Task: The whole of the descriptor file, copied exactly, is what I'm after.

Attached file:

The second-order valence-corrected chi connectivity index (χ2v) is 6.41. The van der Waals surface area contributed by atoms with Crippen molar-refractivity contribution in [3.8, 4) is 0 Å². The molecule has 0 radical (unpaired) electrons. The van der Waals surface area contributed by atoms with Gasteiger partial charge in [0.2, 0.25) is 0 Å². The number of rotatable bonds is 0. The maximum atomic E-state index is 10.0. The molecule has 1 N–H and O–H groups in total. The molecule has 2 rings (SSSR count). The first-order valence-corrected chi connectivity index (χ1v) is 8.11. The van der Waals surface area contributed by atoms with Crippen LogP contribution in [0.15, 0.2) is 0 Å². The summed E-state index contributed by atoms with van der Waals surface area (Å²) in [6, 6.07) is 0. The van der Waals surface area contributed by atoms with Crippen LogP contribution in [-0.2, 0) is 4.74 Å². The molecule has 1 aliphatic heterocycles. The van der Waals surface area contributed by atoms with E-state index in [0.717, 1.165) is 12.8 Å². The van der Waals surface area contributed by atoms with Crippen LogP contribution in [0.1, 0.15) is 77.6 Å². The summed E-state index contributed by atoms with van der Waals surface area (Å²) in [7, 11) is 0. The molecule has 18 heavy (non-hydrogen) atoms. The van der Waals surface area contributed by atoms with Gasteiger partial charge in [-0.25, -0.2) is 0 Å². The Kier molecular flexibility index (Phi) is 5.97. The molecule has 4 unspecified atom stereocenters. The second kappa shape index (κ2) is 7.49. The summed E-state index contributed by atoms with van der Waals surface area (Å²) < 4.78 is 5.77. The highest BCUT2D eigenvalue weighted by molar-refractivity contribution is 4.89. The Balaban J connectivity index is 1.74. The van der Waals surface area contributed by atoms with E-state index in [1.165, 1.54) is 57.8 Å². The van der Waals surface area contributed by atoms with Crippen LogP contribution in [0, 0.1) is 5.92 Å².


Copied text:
The second-order valence-corrected chi connectivity index (χ2v) is 6.41. The van der Waals surface area contributed by atoms with Crippen molar-refractivity contribution in [3.8, 4) is 0 Å². The molecule has 0 radical (unpaired) electrons. The van der Waals surface area contributed by atoms with Gasteiger partial charge in [0.2, 0.25) is 0 Å². The number of rotatable bonds is 0. The maximum atomic E-state index is 10.0. The molecule has 1 N–H and O–H groups in total. The molecule has 2 rings (SSSR count). The first-order valence-corrected chi connectivity index (χ1v) is 8.11. The van der Waals surface area contributed by atoms with Crippen LogP contribution in [0.15, 0.2) is 0 Å². The summed E-state index contributed by atoms with van der Waals surface area (Å²) in [6, 6.07) is 0. The van der Waals surface area contributed by atoms with Crippen LogP contribution in [-0.2, 0) is 4.74 Å². The molecule has 1 aliphatic heterocycles. The van der Waals surface area contributed by atoms with E-state index in [0.717, 1.165) is 12.8 Å². The van der Waals surface area contributed by atoms with Crippen LogP contribution in [0.1, 0.15) is 77.6 Å². The summed E-state index contributed by atoms with van der Waals surface area (Å²) in [7, 11) is 0. The molecule has 18 heavy (non-hydrogen) atoms. The van der Waals surface area contributed by atoms with Gasteiger partial charge in [-0.25, -0.2) is 0 Å². The Kier molecular flexibility index (Phi) is 5.97. The molecule has 4 unspecified atom stereocenters. The second kappa shape index (κ2) is 7.49. The summed E-state index contributed by atoms with van der Waals surface area (Å²) < 4.78 is 5.77. The highest BCUT2D eigenvalue weighted by molar-refractivity contribution is 4.89. The Balaban J connectivity index is 1.74. The van der Waals surface area contributed by atoms with E-state index in [1.165, 1.54) is 57.8 Å². The van der Waals surface area contributed by atoms with Crippen LogP contribution in [0, 0.1) is 5.92 Å².